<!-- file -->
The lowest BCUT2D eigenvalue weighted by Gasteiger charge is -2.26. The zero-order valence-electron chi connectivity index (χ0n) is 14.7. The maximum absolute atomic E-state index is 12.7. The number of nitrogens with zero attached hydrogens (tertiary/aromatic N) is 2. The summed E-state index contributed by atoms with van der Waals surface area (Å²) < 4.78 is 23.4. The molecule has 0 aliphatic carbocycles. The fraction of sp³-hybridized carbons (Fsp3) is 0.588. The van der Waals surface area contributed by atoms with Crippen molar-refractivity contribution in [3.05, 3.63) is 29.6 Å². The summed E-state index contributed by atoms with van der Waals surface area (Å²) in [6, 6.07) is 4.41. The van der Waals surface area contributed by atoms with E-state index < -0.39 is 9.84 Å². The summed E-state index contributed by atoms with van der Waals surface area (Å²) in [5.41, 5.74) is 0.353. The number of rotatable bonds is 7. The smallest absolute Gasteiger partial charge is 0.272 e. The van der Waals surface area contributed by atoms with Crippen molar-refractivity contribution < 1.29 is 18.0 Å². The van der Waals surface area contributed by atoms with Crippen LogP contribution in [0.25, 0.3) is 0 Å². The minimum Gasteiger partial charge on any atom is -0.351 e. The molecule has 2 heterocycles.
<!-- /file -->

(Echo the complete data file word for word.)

The lowest BCUT2D eigenvalue weighted by Gasteiger charge is -2.26. The zero-order valence-electron chi connectivity index (χ0n) is 14.7. The maximum absolute atomic E-state index is 12.7. The number of nitrogens with zero attached hydrogens (tertiary/aromatic N) is 2. The summed E-state index contributed by atoms with van der Waals surface area (Å²) < 4.78 is 23.4. The molecule has 0 aliphatic carbocycles. The fraction of sp³-hybridized carbons (Fsp3) is 0.588. The van der Waals surface area contributed by atoms with Crippen molar-refractivity contribution in [3.05, 3.63) is 29.6 Å². The summed E-state index contributed by atoms with van der Waals surface area (Å²) in [6, 6.07) is 4.41. The van der Waals surface area contributed by atoms with E-state index < -0.39 is 9.84 Å². The summed E-state index contributed by atoms with van der Waals surface area (Å²) in [5.41, 5.74) is 0.353. The number of rotatable bonds is 7. The smallest absolute Gasteiger partial charge is 0.272 e. The van der Waals surface area contributed by atoms with Crippen molar-refractivity contribution < 1.29 is 18.0 Å². The van der Waals surface area contributed by atoms with Crippen LogP contribution in [0.25, 0.3) is 0 Å². The minimum Gasteiger partial charge on any atom is -0.351 e. The molecule has 2 heterocycles.